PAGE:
I eventually finished the class to please my parents, and stood up on the altar and ate the body of Christ. The congregation clapped, cameras flashed, the choir sang, and I stood on the altar facing a sea of smiling Christians saying to myself, “I will never go to church again.” Well, it was not this revelatory and deliberate. Months earlier, I heard my mother saying that once you are confirmed, sign the church book, and you become a member of the church, you can do anything you want. I made a choice not to go to church once I got confirmed. And I didn’t.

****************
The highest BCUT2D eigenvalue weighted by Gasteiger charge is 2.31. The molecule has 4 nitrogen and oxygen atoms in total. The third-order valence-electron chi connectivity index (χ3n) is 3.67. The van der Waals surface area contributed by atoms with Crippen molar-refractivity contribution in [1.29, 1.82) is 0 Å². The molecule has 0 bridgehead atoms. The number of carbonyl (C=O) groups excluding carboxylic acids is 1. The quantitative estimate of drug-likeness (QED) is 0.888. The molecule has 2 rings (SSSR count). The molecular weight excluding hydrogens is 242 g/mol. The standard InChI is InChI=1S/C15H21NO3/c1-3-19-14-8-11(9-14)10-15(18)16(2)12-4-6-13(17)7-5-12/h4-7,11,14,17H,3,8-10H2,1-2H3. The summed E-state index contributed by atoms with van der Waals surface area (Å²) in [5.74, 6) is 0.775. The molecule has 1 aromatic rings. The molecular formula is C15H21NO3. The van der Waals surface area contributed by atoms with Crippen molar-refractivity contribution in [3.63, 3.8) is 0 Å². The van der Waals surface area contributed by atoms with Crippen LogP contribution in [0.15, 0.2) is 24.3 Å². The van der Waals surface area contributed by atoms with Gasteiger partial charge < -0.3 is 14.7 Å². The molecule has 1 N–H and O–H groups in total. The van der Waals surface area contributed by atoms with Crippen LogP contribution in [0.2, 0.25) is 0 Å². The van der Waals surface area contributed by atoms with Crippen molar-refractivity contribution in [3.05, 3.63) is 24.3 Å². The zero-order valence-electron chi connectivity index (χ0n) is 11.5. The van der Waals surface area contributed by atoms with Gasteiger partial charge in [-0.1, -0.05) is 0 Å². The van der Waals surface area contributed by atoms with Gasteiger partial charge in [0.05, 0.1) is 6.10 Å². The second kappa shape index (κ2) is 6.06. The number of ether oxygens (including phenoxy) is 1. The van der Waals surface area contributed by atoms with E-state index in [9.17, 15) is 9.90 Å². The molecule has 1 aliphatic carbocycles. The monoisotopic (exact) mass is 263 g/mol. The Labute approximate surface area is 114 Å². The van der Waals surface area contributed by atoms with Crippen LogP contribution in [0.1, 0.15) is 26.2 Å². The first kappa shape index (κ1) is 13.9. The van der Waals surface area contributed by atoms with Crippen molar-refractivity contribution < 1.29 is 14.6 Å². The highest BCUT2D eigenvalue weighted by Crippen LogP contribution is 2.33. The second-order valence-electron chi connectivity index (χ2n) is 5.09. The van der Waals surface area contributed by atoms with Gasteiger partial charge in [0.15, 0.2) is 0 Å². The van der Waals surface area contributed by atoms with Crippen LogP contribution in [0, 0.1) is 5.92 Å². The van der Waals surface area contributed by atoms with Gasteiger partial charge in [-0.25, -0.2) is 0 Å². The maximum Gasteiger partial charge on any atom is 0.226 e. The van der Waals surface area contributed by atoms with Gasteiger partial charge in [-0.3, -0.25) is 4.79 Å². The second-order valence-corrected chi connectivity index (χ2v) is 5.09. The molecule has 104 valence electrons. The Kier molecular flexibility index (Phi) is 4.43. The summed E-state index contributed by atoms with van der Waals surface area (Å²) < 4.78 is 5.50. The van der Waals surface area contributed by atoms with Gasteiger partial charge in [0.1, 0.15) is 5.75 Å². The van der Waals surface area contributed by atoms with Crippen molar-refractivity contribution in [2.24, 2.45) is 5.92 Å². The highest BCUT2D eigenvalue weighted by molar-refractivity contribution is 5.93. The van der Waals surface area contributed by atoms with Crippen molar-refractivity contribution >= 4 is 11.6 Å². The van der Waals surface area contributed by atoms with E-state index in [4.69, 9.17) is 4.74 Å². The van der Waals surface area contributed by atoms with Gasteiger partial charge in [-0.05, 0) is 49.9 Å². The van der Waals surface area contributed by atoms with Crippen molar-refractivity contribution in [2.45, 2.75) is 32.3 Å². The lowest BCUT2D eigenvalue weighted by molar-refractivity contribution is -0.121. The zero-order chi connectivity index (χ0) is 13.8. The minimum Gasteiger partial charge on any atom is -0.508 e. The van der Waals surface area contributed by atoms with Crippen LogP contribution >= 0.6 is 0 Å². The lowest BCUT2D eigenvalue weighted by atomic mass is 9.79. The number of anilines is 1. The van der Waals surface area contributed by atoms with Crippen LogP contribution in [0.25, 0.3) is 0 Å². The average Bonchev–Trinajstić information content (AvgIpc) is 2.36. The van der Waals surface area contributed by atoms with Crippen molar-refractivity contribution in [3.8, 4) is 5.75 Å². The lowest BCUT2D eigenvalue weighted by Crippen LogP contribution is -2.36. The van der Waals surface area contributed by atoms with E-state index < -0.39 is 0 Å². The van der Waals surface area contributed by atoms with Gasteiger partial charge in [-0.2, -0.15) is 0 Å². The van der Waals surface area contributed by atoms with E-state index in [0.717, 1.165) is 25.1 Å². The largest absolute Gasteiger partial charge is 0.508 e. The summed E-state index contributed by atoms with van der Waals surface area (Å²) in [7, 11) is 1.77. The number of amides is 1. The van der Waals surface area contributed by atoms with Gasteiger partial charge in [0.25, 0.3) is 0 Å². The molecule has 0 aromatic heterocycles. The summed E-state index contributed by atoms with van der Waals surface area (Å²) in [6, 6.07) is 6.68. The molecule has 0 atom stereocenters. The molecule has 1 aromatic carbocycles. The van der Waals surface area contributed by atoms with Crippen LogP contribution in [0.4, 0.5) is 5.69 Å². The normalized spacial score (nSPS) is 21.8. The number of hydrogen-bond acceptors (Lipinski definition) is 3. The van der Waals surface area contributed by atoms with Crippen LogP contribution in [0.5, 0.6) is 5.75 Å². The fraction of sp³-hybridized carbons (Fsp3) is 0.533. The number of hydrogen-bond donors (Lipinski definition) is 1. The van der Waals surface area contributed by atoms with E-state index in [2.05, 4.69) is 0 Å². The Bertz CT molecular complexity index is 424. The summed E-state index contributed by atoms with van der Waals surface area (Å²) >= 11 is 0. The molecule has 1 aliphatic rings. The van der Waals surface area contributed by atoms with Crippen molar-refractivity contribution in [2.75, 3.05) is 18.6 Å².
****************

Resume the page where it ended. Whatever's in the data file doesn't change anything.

Through high school and into my earlier twenties, I dabbled in different religious ideas. I liked the solitary meditative approach of Buddhism, I liked the practical-I’ll-see-it-when-I-believe-it approach of agnosticism, I liked the cathartic rebelliousness of nihilism (don’t worry I only joined a rock band and sang about rebellion, I didn’t actually do it), and I liked the community of Judaism. I always saw my Jewish friends surrounded by family and friends and celebrations. Even in sad times there was community, support, and bagels and lox (just kidding). But, there was this sense of togetherness despite it all and I liked the comfort of that.